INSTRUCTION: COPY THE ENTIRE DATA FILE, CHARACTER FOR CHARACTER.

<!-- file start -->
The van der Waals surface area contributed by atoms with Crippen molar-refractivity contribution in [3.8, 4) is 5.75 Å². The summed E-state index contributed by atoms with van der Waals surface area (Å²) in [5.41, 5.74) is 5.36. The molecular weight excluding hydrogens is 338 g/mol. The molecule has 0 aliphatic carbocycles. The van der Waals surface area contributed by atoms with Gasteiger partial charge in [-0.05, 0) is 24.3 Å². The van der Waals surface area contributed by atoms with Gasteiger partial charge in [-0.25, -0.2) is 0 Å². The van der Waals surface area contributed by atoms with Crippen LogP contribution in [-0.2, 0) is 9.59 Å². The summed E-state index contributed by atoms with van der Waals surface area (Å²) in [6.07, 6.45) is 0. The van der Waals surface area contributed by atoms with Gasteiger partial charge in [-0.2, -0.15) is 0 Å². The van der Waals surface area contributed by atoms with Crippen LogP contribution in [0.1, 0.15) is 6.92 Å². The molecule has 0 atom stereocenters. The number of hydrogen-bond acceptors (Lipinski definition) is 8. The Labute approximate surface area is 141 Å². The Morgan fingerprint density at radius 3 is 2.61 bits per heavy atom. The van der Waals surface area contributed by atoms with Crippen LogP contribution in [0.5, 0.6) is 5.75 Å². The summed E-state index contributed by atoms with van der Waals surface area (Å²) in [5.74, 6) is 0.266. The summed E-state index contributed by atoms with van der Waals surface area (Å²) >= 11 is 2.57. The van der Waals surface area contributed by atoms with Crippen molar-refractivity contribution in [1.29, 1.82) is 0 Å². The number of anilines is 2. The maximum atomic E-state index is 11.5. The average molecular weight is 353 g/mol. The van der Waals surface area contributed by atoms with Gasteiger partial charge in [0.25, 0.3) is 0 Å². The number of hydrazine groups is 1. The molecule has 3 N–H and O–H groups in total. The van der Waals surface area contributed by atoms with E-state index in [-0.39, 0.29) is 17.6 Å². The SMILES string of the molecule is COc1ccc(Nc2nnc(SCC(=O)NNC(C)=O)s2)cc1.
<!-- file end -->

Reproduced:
The van der Waals surface area contributed by atoms with Crippen molar-refractivity contribution in [3.8, 4) is 5.75 Å². The summed E-state index contributed by atoms with van der Waals surface area (Å²) in [5.41, 5.74) is 5.36. The molecular weight excluding hydrogens is 338 g/mol. The molecule has 0 aliphatic carbocycles. The van der Waals surface area contributed by atoms with Gasteiger partial charge in [-0.05, 0) is 24.3 Å². The van der Waals surface area contributed by atoms with Gasteiger partial charge in [-0.25, -0.2) is 0 Å². The van der Waals surface area contributed by atoms with Crippen LogP contribution in [-0.2, 0) is 9.59 Å². The summed E-state index contributed by atoms with van der Waals surface area (Å²) in [6.07, 6.45) is 0. The van der Waals surface area contributed by atoms with Gasteiger partial charge in [-0.2, -0.15) is 0 Å². The van der Waals surface area contributed by atoms with Crippen LogP contribution in [0.1, 0.15) is 6.92 Å². The molecule has 0 atom stereocenters. The number of hydrogen-bond acceptors (Lipinski definition) is 8. The Labute approximate surface area is 141 Å². The Morgan fingerprint density at radius 3 is 2.61 bits per heavy atom. The van der Waals surface area contributed by atoms with Crippen LogP contribution in [0.5, 0.6) is 5.75 Å². The summed E-state index contributed by atoms with van der Waals surface area (Å²) in [5.74, 6) is 0.266. The summed E-state index contributed by atoms with van der Waals surface area (Å²) >= 11 is 2.57. The van der Waals surface area contributed by atoms with Crippen molar-refractivity contribution in [1.29, 1.82) is 0 Å². The number of anilines is 2. The maximum atomic E-state index is 11.5. The average molecular weight is 353 g/mol. The van der Waals surface area contributed by atoms with Gasteiger partial charge in [0.25, 0.3) is 0 Å². The number of hydrazine groups is 1. The molecule has 3 N–H and O–H groups in total. The van der Waals surface area contributed by atoms with E-state index in [-0.39, 0.29) is 17.6 Å². The SMILES string of the molecule is COc1ccc(Nc2nnc(SCC(=O)NNC(C)=O)s2)cc1.